Research Agency Celebrates 50 Years of Technological Evolution
By John J. Kruzel
American Forces Press Service
WASHINGTON, April 11, 2008 When Russia surprised the world a half century ago by launching the Sputnik satellite through Earth’s atmosphere, the ripple effect spurred the White House into action.
In response to the Russian gambit, President Dwight D. Eisenhower in February 1958 commissioned the Defense Advanced Research Projects Agency. Fifty years later, the agency’s mission remains clear: prevent future technological surprises for the United States and create them for the nation’s enemies.
“The man in the White House, Dwight Eisenhower, didn't scare easy,” Vice President Richard B. Cheney said here last night at a dinner honoring 50 years of DARPA. “He had complete, justified confidence in this nation's ability to reclaim the technological edge and to hold it from then on.”
Several hundred past and present DARPA employees gathered to celebrate a half century of success that produced the Saturn V rocket that enabled U.S. Apollo missions to fly to the moon, stealth aircraft, guided munitions, body armor, and an early version of today’s Internet, to name some of the agency’s mainstays.
“If you've been associated with this agency, you're the kind of person who lives and breathes technology, and you have a place in the story of the past 50 years,” said Cheney, the evening’s keynote speaker. “It's a story of boldness and excellence; of visionary, high-yield projects; and of service above self.
“And all of these have been directed to the highest purposes that a citizen can assume: the safety of our people, the security of our nation, and the survival of freedom itself,” he said.
Cheney, who served as secretary of defense under President George H.W. Bush, remarked that there was a shortage of unmanned aerial vehicles, or UAVs, during Operation Desert Storm. Thanks to DARPA, the technology advanced through the 1990s, and unmanned aircraft now play a vital role in current U.S. operations, he said.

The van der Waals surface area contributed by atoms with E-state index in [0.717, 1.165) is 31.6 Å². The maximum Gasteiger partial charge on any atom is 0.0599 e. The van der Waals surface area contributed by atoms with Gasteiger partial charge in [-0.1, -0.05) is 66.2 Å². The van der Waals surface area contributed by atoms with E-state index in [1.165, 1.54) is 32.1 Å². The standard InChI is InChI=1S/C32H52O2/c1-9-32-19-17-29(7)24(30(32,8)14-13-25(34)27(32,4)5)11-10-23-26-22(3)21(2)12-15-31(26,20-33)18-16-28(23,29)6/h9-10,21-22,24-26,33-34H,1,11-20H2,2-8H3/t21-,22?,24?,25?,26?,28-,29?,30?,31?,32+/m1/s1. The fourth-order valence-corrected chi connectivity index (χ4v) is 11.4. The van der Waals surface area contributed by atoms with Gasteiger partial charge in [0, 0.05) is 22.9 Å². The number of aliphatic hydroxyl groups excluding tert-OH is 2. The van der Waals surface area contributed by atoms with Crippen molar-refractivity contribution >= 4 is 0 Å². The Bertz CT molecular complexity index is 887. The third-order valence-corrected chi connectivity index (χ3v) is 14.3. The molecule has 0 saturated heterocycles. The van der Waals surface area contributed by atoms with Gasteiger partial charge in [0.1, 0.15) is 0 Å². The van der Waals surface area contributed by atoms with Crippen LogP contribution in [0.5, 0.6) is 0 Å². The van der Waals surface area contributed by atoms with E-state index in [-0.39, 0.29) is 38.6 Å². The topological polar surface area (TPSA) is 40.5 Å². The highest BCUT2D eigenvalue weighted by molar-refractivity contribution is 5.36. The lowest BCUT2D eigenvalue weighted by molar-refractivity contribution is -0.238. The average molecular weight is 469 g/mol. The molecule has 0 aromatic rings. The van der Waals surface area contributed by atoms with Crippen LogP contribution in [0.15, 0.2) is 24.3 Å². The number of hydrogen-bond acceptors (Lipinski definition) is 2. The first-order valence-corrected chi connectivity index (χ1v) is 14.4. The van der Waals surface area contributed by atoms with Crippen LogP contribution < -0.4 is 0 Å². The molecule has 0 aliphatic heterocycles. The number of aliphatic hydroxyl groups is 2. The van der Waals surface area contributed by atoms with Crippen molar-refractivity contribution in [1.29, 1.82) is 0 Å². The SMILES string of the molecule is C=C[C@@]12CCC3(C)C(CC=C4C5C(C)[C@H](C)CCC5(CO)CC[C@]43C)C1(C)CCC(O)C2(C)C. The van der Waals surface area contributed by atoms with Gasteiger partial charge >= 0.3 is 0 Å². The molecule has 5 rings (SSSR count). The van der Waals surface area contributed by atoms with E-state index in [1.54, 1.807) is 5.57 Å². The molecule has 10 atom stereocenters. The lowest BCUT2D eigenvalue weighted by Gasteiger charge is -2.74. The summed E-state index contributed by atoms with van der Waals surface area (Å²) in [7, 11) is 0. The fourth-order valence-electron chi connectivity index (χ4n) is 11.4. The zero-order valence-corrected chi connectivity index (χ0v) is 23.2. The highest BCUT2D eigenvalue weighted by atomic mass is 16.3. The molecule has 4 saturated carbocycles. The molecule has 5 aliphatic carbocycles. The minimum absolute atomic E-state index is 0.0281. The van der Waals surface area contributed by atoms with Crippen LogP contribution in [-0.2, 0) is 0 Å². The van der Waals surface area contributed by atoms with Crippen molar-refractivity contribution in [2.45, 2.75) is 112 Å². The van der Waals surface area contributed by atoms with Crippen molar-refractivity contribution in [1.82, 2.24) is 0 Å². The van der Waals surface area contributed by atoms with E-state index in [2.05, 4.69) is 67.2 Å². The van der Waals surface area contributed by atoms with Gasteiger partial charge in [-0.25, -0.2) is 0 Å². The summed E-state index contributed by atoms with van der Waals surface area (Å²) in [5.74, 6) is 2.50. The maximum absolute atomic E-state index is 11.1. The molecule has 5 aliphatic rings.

“We've been able to use it all the time in both Afghanistan and Iraq -- for reconnaissance, for remote sensing, and to strike the enemy,” said Cheney, noting that Marines in Iraq refer to the small-scale UAVs overhead as “guardian angels.”
DARPA’s responsiveness is possible because technological innovation is its sole guiding principle. To maintain an entrepreneurial atmosphere and the flow of new ideas, the agency hires program managers for only four to six years, frequently replenishing the organization with fresh perspective, according to DARPA’s Web site.
In contrast to the private sector, program managers understand their short timelines at DARPA and therefore are willing to pursue high-risk technical ideas, even those with a reasonable chance of failure, the Web site said. Without bureaucratic distractions and with few institutional interests, the agency pursues a largely unabated mission: radical innovation for national security.
“DARPA is the Department of Defense’s only research agency not tied to a specific operational mission,” said Anthony Tether, the agency’s director. “DARPA supplies technological options for the entire department, and is designed to be a specialized ‘technological engine’ for transforming DoD.”
Deputy Defense Secretary Gordon R. England told audience members that the United States depends on the agency to continue providing state-of-the-art technology to the nation’s servicemembers.
“The nation is relying on DARPA to dramatically move the frontier of technology rapidly forward in a way that we can put it into work in the field,” he said.
While the next half century holds uncertainty, the continuing success of DARPA will remain constant, England said.
“We can only imagine what the next 50 years will bring,” he continued. “But we can be assured that DARPA will continue to ensure that America retains its technological edge.”